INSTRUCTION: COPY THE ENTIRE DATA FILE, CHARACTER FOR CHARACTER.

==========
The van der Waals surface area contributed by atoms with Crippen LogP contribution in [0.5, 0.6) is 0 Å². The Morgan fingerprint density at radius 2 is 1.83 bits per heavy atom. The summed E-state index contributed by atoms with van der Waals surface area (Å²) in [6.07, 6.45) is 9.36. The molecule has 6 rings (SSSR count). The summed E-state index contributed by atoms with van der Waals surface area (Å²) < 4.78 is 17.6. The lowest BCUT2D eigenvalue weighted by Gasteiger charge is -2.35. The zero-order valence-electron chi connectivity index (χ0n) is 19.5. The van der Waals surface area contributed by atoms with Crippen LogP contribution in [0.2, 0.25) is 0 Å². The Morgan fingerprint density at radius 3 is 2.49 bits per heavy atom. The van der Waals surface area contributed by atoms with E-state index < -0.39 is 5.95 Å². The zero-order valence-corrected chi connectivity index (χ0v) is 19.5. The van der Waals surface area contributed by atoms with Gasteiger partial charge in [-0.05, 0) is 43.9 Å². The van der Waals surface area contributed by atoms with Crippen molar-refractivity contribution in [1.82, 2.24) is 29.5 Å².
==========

The van der Waals surface area contributed by atoms with Crippen LogP contribution in [0.5, 0.6) is 0 Å². The Morgan fingerprint density at radius 2 is 1.83 bits per heavy atom. The summed E-state index contributed by atoms with van der Waals surface area (Å²) in [6.07, 6.45) is 9.36. The molecule has 6 rings (SSSR count). The summed E-state index contributed by atoms with van der Waals surface area (Å²) < 4.78 is 17.6. The lowest BCUT2D eigenvalue weighted by Gasteiger charge is -2.35. The zero-order valence-electron chi connectivity index (χ0n) is 19.5. The van der Waals surface area contributed by atoms with Crippen LogP contribution in [0.2, 0.25) is 0 Å². The Morgan fingerprint density at radius 3 is 2.49 bits per heavy atom. The van der Waals surface area contributed by atoms with E-state index < -0.39 is 5.95 Å². The zero-order valence-corrected chi connectivity index (χ0v) is 19.5. The van der Waals surface area contributed by atoms with Gasteiger partial charge in [-0.05, 0) is 43.9 Å². The van der Waals surface area contributed by atoms with Crippen molar-refractivity contribution in [1.82, 2.24) is 29.5 Å².